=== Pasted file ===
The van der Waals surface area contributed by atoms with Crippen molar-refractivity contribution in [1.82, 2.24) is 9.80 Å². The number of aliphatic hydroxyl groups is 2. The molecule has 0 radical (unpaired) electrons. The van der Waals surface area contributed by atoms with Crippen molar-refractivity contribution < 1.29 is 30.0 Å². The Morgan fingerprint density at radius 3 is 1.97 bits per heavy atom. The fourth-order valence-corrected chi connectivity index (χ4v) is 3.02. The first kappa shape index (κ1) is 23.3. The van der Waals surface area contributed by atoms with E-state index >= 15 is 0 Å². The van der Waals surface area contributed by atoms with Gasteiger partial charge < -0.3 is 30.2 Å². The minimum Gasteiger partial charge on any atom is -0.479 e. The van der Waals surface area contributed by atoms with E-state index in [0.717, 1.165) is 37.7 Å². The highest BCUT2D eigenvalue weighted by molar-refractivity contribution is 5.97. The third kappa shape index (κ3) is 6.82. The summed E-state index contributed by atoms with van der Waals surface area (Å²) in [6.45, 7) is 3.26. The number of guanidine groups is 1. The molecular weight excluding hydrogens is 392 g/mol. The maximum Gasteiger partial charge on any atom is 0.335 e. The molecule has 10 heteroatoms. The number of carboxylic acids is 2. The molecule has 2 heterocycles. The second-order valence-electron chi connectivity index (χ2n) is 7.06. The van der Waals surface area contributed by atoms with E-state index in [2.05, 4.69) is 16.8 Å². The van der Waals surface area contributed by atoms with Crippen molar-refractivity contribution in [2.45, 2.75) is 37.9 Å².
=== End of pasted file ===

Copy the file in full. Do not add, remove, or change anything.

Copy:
The van der Waals surface area contributed by atoms with Crippen molar-refractivity contribution in [1.82, 2.24) is 9.80 Å². The number of aliphatic hydroxyl groups is 2. The molecule has 0 radical (unpaired) electrons. The van der Waals surface area contributed by atoms with Crippen molar-refractivity contribution < 1.29 is 30.0 Å². The Morgan fingerprint density at radius 3 is 1.97 bits per heavy atom. The fourth-order valence-corrected chi connectivity index (χ4v) is 3.02. The first kappa shape index (κ1) is 23.3. The van der Waals surface area contributed by atoms with E-state index >= 15 is 0 Å². The van der Waals surface area contributed by atoms with Gasteiger partial charge < -0.3 is 30.2 Å². The minimum Gasteiger partial charge on any atom is -0.479 e. The van der Waals surface area contributed by atoms with E-state index in [0.717, 1.165) is 37.7 Å². The highest BCUT2D eigenvalue weighted by molar-refractivity contribution is 5.97. The third kappa shape index (κ3) is 6.82. The summed E-state index contributed by atoms with van der Waals surface area (Å²) in [6.45, 7) is 3.26. The number of guanidine groups is 1. The molecular weight excluding hydrogens is 392 g/mol. The maximum Gasteiger partial charge on any atom is 0.335 e. The molecule has 10 heteroatoms. The number of carboxylic acids is 2. The molecule has 2 heterocycles. The second-order valence-electron chi connectivity index (χ2n) is 7.06. The van der Waals surface area contributed by atoms with E-state index in [2.05, 4.69) is 16.8 Å². The van der Waals surface area contributed by atoms with Crippen molar-refractivity contribution in [2.45, 2.75) is 37.9 Å².